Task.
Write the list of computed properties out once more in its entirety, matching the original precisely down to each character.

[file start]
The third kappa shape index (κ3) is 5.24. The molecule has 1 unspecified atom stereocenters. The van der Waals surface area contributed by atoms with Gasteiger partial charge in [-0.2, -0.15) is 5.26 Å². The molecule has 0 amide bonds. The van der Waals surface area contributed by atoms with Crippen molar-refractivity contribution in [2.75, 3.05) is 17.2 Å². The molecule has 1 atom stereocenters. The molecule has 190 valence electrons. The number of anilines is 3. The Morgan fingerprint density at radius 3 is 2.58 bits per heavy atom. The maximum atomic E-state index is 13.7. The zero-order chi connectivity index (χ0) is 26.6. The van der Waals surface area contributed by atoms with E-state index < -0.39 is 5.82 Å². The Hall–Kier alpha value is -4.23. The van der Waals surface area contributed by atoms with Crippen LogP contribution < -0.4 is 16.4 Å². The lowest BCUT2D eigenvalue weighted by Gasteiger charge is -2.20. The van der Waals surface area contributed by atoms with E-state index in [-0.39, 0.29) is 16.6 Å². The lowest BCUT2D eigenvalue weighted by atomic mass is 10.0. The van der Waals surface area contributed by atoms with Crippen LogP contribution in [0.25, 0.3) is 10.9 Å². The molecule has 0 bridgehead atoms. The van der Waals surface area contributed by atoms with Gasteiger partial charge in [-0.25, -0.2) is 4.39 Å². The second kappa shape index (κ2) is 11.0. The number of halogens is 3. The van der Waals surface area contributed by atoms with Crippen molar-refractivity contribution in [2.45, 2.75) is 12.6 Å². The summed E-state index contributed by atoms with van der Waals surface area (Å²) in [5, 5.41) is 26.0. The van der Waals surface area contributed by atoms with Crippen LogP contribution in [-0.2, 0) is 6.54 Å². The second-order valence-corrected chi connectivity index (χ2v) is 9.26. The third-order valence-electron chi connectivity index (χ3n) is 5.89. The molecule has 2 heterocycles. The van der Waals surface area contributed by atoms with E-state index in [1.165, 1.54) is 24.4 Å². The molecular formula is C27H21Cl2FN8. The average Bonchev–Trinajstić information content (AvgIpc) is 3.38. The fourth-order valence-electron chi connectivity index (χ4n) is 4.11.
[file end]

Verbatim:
The third kappa shape index (κ3) is 5.24. The molecule has 1 unspecified atom stereocenters. The van der Waals surface area contributed by atoms with Gasteiger partial charge in [-0.2, -0.15) is 5.26 Å². The molecule has 0 amide bonds. The van der Waals surface area contributed by atoms with Crippen molar-refractivity contribution in [2.75, 3.05) is 17.2 Å². The molecule has 1 atom stereocenters. The molecule has 190 valence electrons. The number of anilines is 3. The Morgan fingerprint density at radius 3 is 2.58 bits per heavy atom. The maximum atomic E-state index is 13.7. The zero-order chi connectivity index (χ0) is 26.6. The van der Waals surface area contributed by atoms with E-state index < -0.39 is 5.82 Å². The Hall–Kier alpha value is -4.23. The van der Waals surface area contributed by atoms with Crippen LogP contribution < -0.4 is 16.4 Å². The lowest BCUT2D eigenvalue weighted by Gasteiger charge is -2.20. The van der Waals surface area contributed by atoms with E-state index in [-0.39, 0.29) is 16.6 Å². The lowest BCUT2D eigenvalue weighted by atomic mass is 10.0. The van der Waals surface area contributed by atoms with Crippen LogP contribution in [0.25, 0.3) is 10.9 Å². The molecule has 0 bridgehead atoms. The van der Waals surface area contributed by atoms with Gasteiger partial charge in [-0.25, -0.2) is 4.39 Å². The second kappa shape index (κ2) is 11.0. The number of halogens is 3. The van der Waals surface area contributed by atoms with Crippen molar-refractivity contribution in [2.45, 2.75) is 12.6 Å². The summed E-state index contributed by atoms with van der Waals surface area (Å²) in [5, 5.41) is 26.0. The van der Waals surface area contributed by atoms with Crippen LogP contribution in [-0.2, 0) is 6.54 Å². The second-order valence-corrected chi connectivity index (χ2v) is 9.26. The third-order valence-electron chi connectivity index (χ3n) is 5.89. The molecule has 2 heterocycles. The van der Waals surface area contributed by atoms with E-state index in [1.165, 1.54) is 24.4 Å². The molecular formula is C27H21Cl2FN8. The average Bonchev–Trinajstić information content (AvgIpc) is 3.38. The fourth-order valence-electron chi connectivity index (χ4n) is 4.11.